The case should roll easily, and not bounce or tip when being pulled along. Four-wheel spinner models spin 360° making them easier to manoeuvre. You can push them alongside you, in front of you or pull them behind you (as you would with a two-wheeler), but some can be difficult to control when pushed across bumpy terrain and if you're on an incline they could roll away. On the other hand, two-wheel models only move forwards and backwards but are usually better for clearing curbs and rolling on a variety of uneven surfaces. 


This is very handy if you need to squeeze in a few extra items.

Internal and external pockets

These are handy for keeping your belongings organised. External pockets are great for quick access, but check they can be locked if you want to use them for important items.

Extra carry handles

When it comes to lifting, it helps to have carry handles at the base and/or sides of the suitcase.


Zips should open and shut smoothly. The zip tags should be big enough to grip easily and have holes so you can padlock them.

Internal straps

These help to compress and hold your belongings in place. They should be a suitable length and have quick-release buckles.

Water resistance

No suitcase is completely waterproof and hard cases aren't necessarily more water resistant than fabric ones. Water can still get through gaps in the extendable handle and zippers. 


Carry-on suitcases can range in price from $29 to $699.

Larger suitcases for check-in can range in price from $39 to $949.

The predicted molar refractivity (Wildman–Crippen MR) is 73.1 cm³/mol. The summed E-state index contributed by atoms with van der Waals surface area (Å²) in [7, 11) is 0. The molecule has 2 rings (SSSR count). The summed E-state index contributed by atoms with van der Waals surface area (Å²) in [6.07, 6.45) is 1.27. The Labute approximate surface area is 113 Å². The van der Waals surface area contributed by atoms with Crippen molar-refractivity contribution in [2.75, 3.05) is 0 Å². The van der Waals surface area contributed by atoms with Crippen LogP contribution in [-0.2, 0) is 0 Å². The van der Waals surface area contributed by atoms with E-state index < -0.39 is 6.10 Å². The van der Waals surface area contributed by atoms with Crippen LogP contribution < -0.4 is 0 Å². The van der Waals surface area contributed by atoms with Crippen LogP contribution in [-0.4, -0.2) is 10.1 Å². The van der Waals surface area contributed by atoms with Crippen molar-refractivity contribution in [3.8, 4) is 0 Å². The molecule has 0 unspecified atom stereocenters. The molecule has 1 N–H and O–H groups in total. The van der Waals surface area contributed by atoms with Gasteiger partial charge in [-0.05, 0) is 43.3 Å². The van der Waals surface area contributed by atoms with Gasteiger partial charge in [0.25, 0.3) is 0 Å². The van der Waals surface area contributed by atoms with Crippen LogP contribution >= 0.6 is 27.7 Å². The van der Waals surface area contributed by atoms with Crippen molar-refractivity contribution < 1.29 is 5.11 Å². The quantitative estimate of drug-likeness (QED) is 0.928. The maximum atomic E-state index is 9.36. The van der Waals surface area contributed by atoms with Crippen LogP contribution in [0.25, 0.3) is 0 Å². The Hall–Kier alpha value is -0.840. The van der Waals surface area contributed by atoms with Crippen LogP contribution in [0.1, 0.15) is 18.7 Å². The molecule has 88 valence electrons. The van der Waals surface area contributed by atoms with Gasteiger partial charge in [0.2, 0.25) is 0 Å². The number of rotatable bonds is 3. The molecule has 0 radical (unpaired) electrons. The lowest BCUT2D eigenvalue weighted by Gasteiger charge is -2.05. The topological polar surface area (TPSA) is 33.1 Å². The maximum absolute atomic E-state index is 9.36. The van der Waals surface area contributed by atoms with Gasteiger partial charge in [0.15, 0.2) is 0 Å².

Handy travel tips

Keep these things in mind when you're travelling next:

  • The carry-on baggage allowance for the major Australian airlines for domestic or international travel is generally 7kg. 
  • If you exceed this you could end up with an extra fee, or you may need to check in your baggage.
  • Government regulations restrict the amount of liquids, aerosols and gels you can take on board international flights. 
  • Containers must be no bigger than 100ml and all containers must be sealed in a transparent zip-lock bag (which can't be more than 1L). Only one zip-lock bag is allowed per passenger.
  • Prohibited items include some sporting goods, kitchen utensils, tools and other objects with sharp edges/points capable of injuring someone. Different rules apply for domestic and international flights.
  • Previously prohibited items like umbrellas with metal points, knitting and crochet needles, pointed metal nail files and nail clippers, corkscrews and rackets used in sports like squash and tennis can now be taken on domestic flights.
  • Make sure your contact details are clearly labelled on each bag in weather-proof and securely attached tags, so you can be contacted in the event of a mix-up or lost baggage.
  • If you have to carry hypodermic needles, you'll need to present documentation and identification at check-in. 
  • Don't leave your baggage unattended and always do your own packing. A lock is one way to deter thieves.
  • Pack your valuables into your carry-on luggage. 
  • It's also a good idea to take out comprehensive travel insurance in the event that you need to replace any lost or stolen items.
  • Make your luggage stand out in the crowd – instead of black opt for a bright colored case. 
  • If it's black luggage you want, tie something on the handle so you can easily identify it in the baggage lineup.